2023 brings hope for FMCG companies

While there are risks to growth momentum, stiff valuations are also a challenge. Photo: HT
While there are risks to growth momentum, stiff valuations are also a challenge. Photo: HT


Aggregate Ebitda margin of consumer staples companies will rise year-on-year in FY24 after two straight years of decline, says Nomura.

Fast-moving consumer goods (FMCG) companies faced two main challenges in CY2022. One, there was pressure on profit margins. Two, rural demand remained subdued amid rising inflationary woes. The year also saw consumers downtrading in some select categories.

As we enter 2023, there is hope that these concerns will alleviate. In 2022, as raw material costs spiked in the backdrop of the Russia-Ukraine war, FMCG companies were pushed to take price hikes to cope with the situation. While this supported revenue growth even as volumes were muted, it was not enough to fully offset the rise in input costs. Thus, gross margins came under pressure. The saving grace was that companies cut their advertising & promotion (A&P) spends and that meant the blow to Ebitda margins was relatively lesser.

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“Staples companies have seen 2-3 percentage point (ppt) gross margin compression year-to-date. While it was partly offset by lower ad-spends, Ebitda margin was still >100 basis points lower year-on-year and 1.5ppt lower versus FY20 levels," said analysts from Jefferies India in a recent report. One basis point is 0.01%.

Encouragingly, raw material cost pressures have eased now. Prices of key inputs such as palm oil and crude oil derivatives have moderated. The price of palm oil has dropped by almost 52% from the peak of MYR 8076.5 per tonne seen in March. Even so, the current price is higher versus pre-covid levels (January-February 2020). Moreover, premiumization of products through value-added launches would aid in margin growth. In 2022, premium products fared well.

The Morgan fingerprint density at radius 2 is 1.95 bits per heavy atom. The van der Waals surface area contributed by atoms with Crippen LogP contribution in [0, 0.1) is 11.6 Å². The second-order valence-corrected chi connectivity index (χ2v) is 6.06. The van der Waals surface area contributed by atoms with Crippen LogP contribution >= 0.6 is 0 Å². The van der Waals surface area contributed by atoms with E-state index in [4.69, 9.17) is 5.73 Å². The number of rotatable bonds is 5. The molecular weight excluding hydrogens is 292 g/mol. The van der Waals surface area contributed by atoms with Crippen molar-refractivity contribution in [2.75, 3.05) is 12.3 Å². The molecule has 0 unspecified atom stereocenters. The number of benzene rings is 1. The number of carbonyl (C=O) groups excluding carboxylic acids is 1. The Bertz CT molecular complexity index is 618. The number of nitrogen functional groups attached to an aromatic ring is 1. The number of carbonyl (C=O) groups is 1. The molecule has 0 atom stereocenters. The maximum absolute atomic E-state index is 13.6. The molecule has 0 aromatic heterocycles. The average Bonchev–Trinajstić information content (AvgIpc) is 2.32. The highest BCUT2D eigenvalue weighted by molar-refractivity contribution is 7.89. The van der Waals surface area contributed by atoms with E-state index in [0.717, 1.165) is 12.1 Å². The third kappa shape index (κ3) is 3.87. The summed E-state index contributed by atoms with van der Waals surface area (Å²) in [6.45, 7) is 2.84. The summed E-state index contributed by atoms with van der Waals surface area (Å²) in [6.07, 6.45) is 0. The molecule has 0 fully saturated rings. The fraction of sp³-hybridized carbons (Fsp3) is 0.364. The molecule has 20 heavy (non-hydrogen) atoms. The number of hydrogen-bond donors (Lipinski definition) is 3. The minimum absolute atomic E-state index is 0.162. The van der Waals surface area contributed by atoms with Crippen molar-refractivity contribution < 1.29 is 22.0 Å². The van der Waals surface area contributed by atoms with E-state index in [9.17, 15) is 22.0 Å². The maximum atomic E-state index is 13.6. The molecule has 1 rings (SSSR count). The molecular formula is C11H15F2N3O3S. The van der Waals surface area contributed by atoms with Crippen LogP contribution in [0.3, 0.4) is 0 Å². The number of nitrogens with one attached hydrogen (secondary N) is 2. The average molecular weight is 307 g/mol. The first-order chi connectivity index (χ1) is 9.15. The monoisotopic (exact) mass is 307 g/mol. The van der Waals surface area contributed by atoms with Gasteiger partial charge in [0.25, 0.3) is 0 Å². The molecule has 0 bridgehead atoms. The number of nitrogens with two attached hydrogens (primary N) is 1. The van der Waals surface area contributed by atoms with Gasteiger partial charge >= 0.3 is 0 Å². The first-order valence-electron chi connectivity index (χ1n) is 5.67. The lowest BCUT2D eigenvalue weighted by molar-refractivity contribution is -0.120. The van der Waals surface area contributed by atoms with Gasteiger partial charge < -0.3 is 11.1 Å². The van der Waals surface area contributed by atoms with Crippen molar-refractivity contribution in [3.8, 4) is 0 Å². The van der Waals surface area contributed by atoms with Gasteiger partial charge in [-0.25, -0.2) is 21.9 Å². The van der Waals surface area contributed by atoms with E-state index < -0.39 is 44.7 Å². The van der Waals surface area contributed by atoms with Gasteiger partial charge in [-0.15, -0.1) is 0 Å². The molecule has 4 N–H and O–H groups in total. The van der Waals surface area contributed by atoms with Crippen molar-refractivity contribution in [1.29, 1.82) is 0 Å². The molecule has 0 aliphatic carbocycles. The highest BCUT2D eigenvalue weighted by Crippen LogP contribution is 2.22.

But as companies increase brand investments, the cushion from lower A&P spends may not be available at the Ebitda margin level. “Competitive intensity can increase with softening raw material prices and may also increase the risk of higher product price cuts and higher A&P spends," said analysts from Nomura Financial Advisory and Securities (India) in a report on 15 December. The brokerage firm sees 2023 as a year of margin recovery as it sees more margin tailwinds than headwinds.

Nomura estimates aggregate Ebitda margin of consumer staples companies under its coverage to rise year-on-year in FY24 after two straight years of decline.

While that augurs well, a rebound in rural demand is crucial for volume uptick. There are expectations that the market is poised to recover on the back of better crop realizations and fall in inflation levels. As such, rural demand recovery necessitates closer tracking.

Further, given that raw material costs have softened, further price hikes are not likely. To be sure, incremental revenue growth would be led by volume. In view of this, price-led growth would be minimal. Therefore, surprises on revenue growth could be low in 2023.

Meanwhile, the Nifty FMCG index staged a good show in 2022, rising by almost 20% so far, while the Nifty 50 index has increased at a slower pace of 4.5%. Despite gloomy business conditions, one factor that drove the performance of Nifty FMCG index is the stellar show put up by ITC Ltd’s shares. The ITC stock rose as much as 52.5% so far in CY22 helped by rising investor preference for value stocks compared to growth stocks during the year. Plus, the company’s mainstay cigarette business has done well on the volumes front in the half year ended September.

Overall, while there are risks to growth momentum, stiff valuations are also a challenge, points out Jefferies. According to Bloomberg data, Hindustan Unilever Ltd, Dabur India Ltd and Britannia Industries Ltd trade at almost 53 times, 45 times, and 50 times their respective FY24 earnings. Hereon, investors will watch the extent of margin recovery.

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